Verizon New Jersey has reached a settlement with Cumberland County and 17 South Jersey towns over chronic problems with their landline phone and Internet service.
The settlement comes two years after the county and towns filed a formal complaint with the state BPU. They claimed the telecom giant wasn’t maintaining its wired infrastructure and refused to offer higher-quality phone and higher-speed Internet service to customers in the largely rural southern part of the state.
The settlement, which is awaiting approval by the BPU, would let the local governments avoid a costly court battle and spare Verizon a potential public relations headache.
Verizon indicates that it has invested more than $100 million in its copper landline network in South Jersey. A copy of the settlement obtained by WHYY requires the telecom company to identify, repair, or replace faulty copper cables and run daily tests of its infrastructure. It also agreed to install new equipment that will ease DSL congestion in areas with high demand and monitor Internet speeds there monthly.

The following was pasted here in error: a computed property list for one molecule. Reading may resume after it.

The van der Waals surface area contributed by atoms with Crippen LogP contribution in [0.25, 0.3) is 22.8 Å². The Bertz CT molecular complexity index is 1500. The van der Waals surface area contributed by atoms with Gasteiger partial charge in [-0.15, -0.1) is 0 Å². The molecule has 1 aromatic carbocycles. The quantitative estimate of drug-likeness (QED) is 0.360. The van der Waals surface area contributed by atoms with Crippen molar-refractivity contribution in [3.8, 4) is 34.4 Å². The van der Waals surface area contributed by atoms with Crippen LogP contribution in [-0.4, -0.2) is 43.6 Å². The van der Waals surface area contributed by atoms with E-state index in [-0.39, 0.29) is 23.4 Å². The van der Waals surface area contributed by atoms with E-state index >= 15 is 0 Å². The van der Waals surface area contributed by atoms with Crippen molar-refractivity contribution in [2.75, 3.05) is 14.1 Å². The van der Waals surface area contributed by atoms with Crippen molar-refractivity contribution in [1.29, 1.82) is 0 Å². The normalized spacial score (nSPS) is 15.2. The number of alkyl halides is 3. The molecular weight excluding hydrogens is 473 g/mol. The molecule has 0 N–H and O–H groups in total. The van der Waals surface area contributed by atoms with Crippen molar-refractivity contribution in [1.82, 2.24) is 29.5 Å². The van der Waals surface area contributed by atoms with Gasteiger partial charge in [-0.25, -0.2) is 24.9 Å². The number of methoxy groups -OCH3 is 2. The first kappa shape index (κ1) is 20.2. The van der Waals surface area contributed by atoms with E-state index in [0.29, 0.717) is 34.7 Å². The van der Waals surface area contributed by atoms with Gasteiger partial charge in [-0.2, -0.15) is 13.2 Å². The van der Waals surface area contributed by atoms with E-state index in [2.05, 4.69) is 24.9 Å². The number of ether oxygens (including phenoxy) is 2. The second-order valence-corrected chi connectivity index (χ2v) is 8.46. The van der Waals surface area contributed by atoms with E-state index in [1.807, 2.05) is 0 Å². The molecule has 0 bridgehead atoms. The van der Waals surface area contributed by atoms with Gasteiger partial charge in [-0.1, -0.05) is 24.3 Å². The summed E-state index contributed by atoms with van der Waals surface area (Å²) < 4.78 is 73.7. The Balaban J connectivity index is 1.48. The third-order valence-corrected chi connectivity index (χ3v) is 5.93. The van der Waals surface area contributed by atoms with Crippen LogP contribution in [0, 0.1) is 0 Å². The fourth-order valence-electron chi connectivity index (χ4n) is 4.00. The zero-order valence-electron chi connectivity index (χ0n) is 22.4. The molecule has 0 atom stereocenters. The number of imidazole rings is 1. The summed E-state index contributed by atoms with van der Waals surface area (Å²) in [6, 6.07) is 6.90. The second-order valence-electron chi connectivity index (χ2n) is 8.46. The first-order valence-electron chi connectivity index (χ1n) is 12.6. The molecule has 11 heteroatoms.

Stefanie Brand, director of the Division of Rate Counsel, said the deal was the best residents could get. But not everyone is satisfied.
Greg Facemyer, a Hopewell Township committeeman in Cumberland County, said that Verizon’s refusal to offer Fios in certain rural areas of southern New Jersey widens the “digital divide”, hurting students, small business owners, and senior citizens.
Read the full story on NewsWorks.org, a content partner of NJ Spotlight.